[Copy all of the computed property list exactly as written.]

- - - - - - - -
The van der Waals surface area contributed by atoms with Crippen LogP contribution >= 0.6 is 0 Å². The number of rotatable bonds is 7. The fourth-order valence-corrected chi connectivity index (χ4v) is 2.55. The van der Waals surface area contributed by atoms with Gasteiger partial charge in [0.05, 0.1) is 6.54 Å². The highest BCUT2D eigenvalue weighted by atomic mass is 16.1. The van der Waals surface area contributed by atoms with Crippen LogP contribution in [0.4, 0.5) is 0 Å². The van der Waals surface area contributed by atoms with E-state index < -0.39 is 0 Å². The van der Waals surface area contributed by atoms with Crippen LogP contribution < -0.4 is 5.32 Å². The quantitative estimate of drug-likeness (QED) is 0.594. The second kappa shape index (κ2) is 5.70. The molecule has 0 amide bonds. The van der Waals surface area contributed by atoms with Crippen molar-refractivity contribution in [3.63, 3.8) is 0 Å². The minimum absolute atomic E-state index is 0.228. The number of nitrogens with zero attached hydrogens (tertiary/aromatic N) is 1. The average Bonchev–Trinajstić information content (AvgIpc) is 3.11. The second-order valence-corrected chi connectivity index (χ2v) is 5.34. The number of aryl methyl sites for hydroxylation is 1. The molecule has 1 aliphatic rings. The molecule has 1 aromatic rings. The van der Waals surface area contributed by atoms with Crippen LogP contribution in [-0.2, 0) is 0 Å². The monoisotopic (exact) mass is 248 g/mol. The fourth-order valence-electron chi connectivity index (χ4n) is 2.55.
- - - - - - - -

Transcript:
The van der Waals surface area contributed by atoms with Crippen LogP contribution >= 0.6 is 0 Å². The number of rotatable bonds is 7. The fourth-order valence-corrected chi connectivity index (χ4v) is 2.55. The van der Waals surface area contributed by atoms with Gasteiger partial charge in [0.05, 0.1) is 6.54 Å². The highest BCUT2D eigenvalue weighted by atomic mass is 16.1. The van der Waals surface area contributed by atoms with Crippen LogP contribution in [0.4, 0.5) is 0 Å². The van der Waals surface area contributed by atoms with E-state index < -0.39 is 0 Å². The van der Waals surface area contributed by atoms with Crippen LogP contribution < -0.4 is 5.32 Å². The quantitative estimate of drug-likeness (QED) is 0.594. The second kappa shape index (κ2) is 5.70. The molecule has 0 amide bonds. The van der Waals surface area contributed by atoms with Crippen molar-refractivity contribution in [3.63, 3.8) is 0 Å². The minimum absolute atomic E-state index is 0.228. The number of nitrogens with zero attached hydrogens (tertiary/aromatic N) is 1. The average Bonchev–Trinajstić information content (AvgIpc) is 3.11. The second-order valence-corrected chi connectivity index (χ2v) is 5.34. The number of aryl methyl sites for hydroxylation is 1. The molecule has 1 aliphatic rings. The molecule has 1 aromatic rings. The van der Waals surface area contributed by atoms with Crippen LogP contribution in [-0.2, 0) is 0 Å². The monoisotopic (exact) mass is 248 g/mol. The fourth-order valence-electron chi connectivity index (χ4n) is 2.55.